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Language Extensibility

Anthony Chu edited this page Nov 12, 2020 · 16 revisions

Language Extensibility Options

There are two main options for language extensibility in Azure Functions.

  • Custom handler - Recommended for most scenarios when you want to write Azure Functions in any language. Communicates with the Azure Functions host over HTTP. To learn more, see Azure Functions custom handlers documentation.
  • gRPC language worker - Recommended if you want to build a custom Azure Functions language worker. Communicates with the Azure Functions host using gRPC.

The rest of this article describes the gRPC language worker.

gRPC Language Extensibility

In order to bring Language Extensibility to functions, we've split the functions runtime into the host (which manages function events), and language worker processes (which runs user functions for a given language). These two pieces communicate using gRPC as a messaging layer.

Language Worker Implementations

Worker Configuration Conventions

We are using Microsoft.Extensions.Configuration in order to handle the worker configuration. Here's some sample configuration for node.

  languageWorkers: {
    node: {
      workerDirectoy:  <path to parent folder that has the worker> 
      arguments: <debugging port> // --inspect=5858
      ... other worker specific settings

This allows the above json configuration, as well as configuration via:

  • Command line, /languageWorkers:node:arguments= --inspect=5858
  • Environment variable, languageWorkers:node:workerDirectory = "d:/git/worker"

gRPC Contract

For gRPC, we currently have one call which creates a duplex stream of StreamingMessages, which are the protobuf messages defined below. All messages between host and worker flow across this bi-directional stream. The host runs the gRPC server, and the language worker processes act as clients.

service FunctionRpc {
 rpc EventStream (stream StreamingMessage) returns (stream StreamingMessage) {}

Protobuf Contract

Every message that crosses the channel is a StreamingMessage, which contains a request id and a content union that contains one sub-message.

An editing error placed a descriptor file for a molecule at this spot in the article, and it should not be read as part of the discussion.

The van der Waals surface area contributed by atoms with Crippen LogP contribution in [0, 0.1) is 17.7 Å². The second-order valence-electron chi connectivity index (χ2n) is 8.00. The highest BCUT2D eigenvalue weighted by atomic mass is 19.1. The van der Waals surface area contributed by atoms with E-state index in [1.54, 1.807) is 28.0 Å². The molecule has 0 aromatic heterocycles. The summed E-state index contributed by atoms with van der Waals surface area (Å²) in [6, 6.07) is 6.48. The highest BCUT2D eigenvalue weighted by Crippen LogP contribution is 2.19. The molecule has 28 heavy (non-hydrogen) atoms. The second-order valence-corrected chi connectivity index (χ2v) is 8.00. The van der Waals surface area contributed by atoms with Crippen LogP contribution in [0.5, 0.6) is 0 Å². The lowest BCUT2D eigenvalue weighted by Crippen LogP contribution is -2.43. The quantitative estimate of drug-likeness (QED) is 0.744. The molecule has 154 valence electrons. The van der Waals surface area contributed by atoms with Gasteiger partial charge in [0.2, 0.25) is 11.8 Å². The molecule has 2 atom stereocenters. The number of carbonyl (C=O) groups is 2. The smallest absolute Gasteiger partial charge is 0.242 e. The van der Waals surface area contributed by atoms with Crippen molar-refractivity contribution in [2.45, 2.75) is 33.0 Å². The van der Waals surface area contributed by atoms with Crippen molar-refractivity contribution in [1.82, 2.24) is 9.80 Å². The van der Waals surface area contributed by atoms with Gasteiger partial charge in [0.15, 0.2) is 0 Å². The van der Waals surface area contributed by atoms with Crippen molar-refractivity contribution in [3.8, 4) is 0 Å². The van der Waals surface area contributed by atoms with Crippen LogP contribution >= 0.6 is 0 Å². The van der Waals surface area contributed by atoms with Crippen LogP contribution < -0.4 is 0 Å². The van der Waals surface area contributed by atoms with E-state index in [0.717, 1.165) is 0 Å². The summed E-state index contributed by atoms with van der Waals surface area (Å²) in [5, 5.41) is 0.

This contract lives here:

message StreamingMessage {
  string request_id = 1;
  oneof content {
    // Worker signals to host that it has been started
    StartStream start_stream = 20; 

    // Host sends capabilities/init data to worker
    WorkerInitRequest worker_init_request = 17;

    // Worker responds after initializing with its capabilities & status
    WorkerInitResponse worker_init_response = 16;

    // Host sends required metadata to worker to load function
    FunctionLoadRequest function_load_request = 8;

    // Worker responds after loading with the load result
    FunctionLoadResponse function_load_response = 9;
    // Host sends invocation information (function id, binding data, parameters) to worker
    InvocationRequest invocation_request = 4;

    // Worker sends response to host
    InvocationResponse invocation_response = 5;

    // Structured log from the worker based off of the ILogger interface
    RpcLog rpc_log = 2;

Implementing a Language Worker

At it's core, the language worker needs to provide event handlers for streaming messages. Here's an example in node:

eventStream.on('data', (msg) => {
      let event = <string>msg.content;       // find the type of streaming message
      let eventHandler = (<any>this)[event]; // find the handler on the class for the streaming message type
      if (eventHandler) {
        eventHandler.apply(this, [msg.requestId, msg[event]]);  // invoke the handler with the id and message
      } else {
        console.error(`Worker ${workerId} had no handler for message '${event}'`)
  // example of a streaming message handler for workerInitRequest
  public workerInitRequest(requestId: string, msg: rpc.WorkerInitRequest) {
    // nothing to be done, so write the workerInitResponse back to the stream
      requestId: requestId,
      workerInitResponse: {
        result: {
          status: Status.Success

More message handler implementations here:

Basic Host/Worker Lifecycle

  1. Start Host
  2. Start gRPC server
  3. For each function, Host creates a Worker (via IWorkerProvider) if necessary. One Worker process per language.
  4. StartStream - Worker connects to Host gRPC server
  5. WorkerInitRequest, WorkerInitResponse - Host and Worker exchange version info & capabilities
  6. FunctionLoadRequest, FunctionLoadResponse - Host sends Worker function metadata, Worker loads function
  7. InvocationRequest, InvocationResponse - Host sends function id, binding data, parameters, Worker response with function result

More details on on the design here:


Azure Functions Basics

Advanced Concepts

Dotnet Functions

Java Functions

Node.js Functions

Python Functions

Host API's


V2 Runtime


Functions host

Language workers

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